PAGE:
Maadathy starts with a rather misleading yet significant scene in which a newly-wed couple is heading to the ‘Maadathy’ temple. The bride holds on to her husband romantically, and ends up smearing some of her vermillion on his shirt. He worries about what the villagers will say if they see it; she argues that they’re married, he has nothing to worry about. The bride asks her husband to stop the bike and goes deep into the bushes, only to realise that she’s started bleeding. Her period is on. Complaining that they haven’t even properly consummated the marriage, her husband walks towards a hut to ask for some cloth that his wife can use. This is perhaps the fourth minute of the film. You do not know what’s going to happen next, but you know you’re about to witness something unnerving. When he doesn’t return, she walks up the plateau to the hut to find a collection of paintings hung on freshly washed white linen. A little boy starts explaining what they mean, scene-by-scene, painting-by-painting. That’s the start of Maadathy – an unfairy tale.
“The river stands witness to many injustices, but it flows as usual.” Director Leena Manimekalai’s Maadathy – an unfairy tale, is the story of Yosana, a girl born in the Dalit caste group ‘Puthirai Vannaar’ in the state of Tamil Nadu in India. She belongs to the community of untouchable and unseeable washermen who are enslaved to inherently wash soiled clothes, linen smeared with menstrual blood, and shrouds. They clean, but they’re untouchable. They wash themselves before the light hits the sky, only to wash the dirt off others during the day.
Yosana belongs to the damned caste, she bathes in the river in the dark so that no one can see her. But, her eyes have sparkling dreams, fantasies about a young man, as she stares at the lines of her palms in the crystal clear water while tadpoles eat off it. Her conversations with her mother are interesting and symbolic. “Don’t you like me? Wasn’t I born to you? Always berating me!” Yosana complains. Her mother says, “They told me to break your neck when you were born…If you keep wandering like this, who will marry you? Tell me? What a curse to be a beautiful girl in this slave caste!”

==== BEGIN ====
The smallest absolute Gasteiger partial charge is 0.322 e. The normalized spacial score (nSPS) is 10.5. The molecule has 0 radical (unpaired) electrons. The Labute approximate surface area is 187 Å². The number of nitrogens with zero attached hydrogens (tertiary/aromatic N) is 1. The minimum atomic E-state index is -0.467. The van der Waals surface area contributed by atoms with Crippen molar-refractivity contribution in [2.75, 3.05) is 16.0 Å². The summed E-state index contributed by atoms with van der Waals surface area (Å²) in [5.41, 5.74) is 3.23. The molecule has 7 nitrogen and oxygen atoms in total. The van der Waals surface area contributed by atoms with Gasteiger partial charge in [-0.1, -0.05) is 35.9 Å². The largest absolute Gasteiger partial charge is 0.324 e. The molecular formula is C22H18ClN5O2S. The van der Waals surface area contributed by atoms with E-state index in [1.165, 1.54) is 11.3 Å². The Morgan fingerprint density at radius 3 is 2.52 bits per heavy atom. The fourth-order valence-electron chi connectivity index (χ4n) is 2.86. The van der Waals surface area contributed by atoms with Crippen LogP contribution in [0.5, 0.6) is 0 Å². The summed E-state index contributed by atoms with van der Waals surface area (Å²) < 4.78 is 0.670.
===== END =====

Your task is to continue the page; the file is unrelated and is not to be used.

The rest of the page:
Yosana’s mother has to wash the clothes, day after day, hunt, cook and clean and save her beautiful daughter from the evil eyes of sex deprived men who wander around the area with donkeys. Once, her husband is drunk after being made to drink too much alcohol. One of the men pins her down near the bank. She cries for help referring to him as ‘Lord’. She’s raped. Injustice engulfs the village one incident after another, but the river keeps flowing.
The director symbolically tells the story with the sound of the flowing river, rain water, dew drops and calm waters of the pond in the village. This film is among the only stories ever made on casteism and untouchability that keeps you glued, makes you think, raises your heart rate, yet manages to horrify and emotionally stir you while you almost forget that a little boy is narrating the story he has painted on cloth to a newly married woman who cannot seem to find her husband.
From the blood to the sound of water, the mud and the inaugural celebration at the Maadathy temple, the production design stands out in almost every second frame. The camerawork by Jeff Dolen, Abhinandhan R, Karthik Muthukumar deserves a special mention.
By the time you reach the end of this 90 minute long film, you’re exasperated, angry, depressed, yet there’s a sense of relief that in some way, Yosana gets her revenge. Leena showcases frames of the flowing water, upper caste villagers dancing in a brightly lit temple, holy songs playing in the background while simultaneously a heinous crime takes place.
This film stays with you. It’ll be mentioned in the future as a valiant and non-fabricated attempt to capture one tale about the dalits of India.
Yosana’s mother tells her that they’ll cross the river only when they get the news of the death of their relatives. They finally cross the river. Mother, father and daughter when even the clouds must be tired of pouring. The end stands true to the tagline of the film. Nobodies do not have Gods; they are Gods.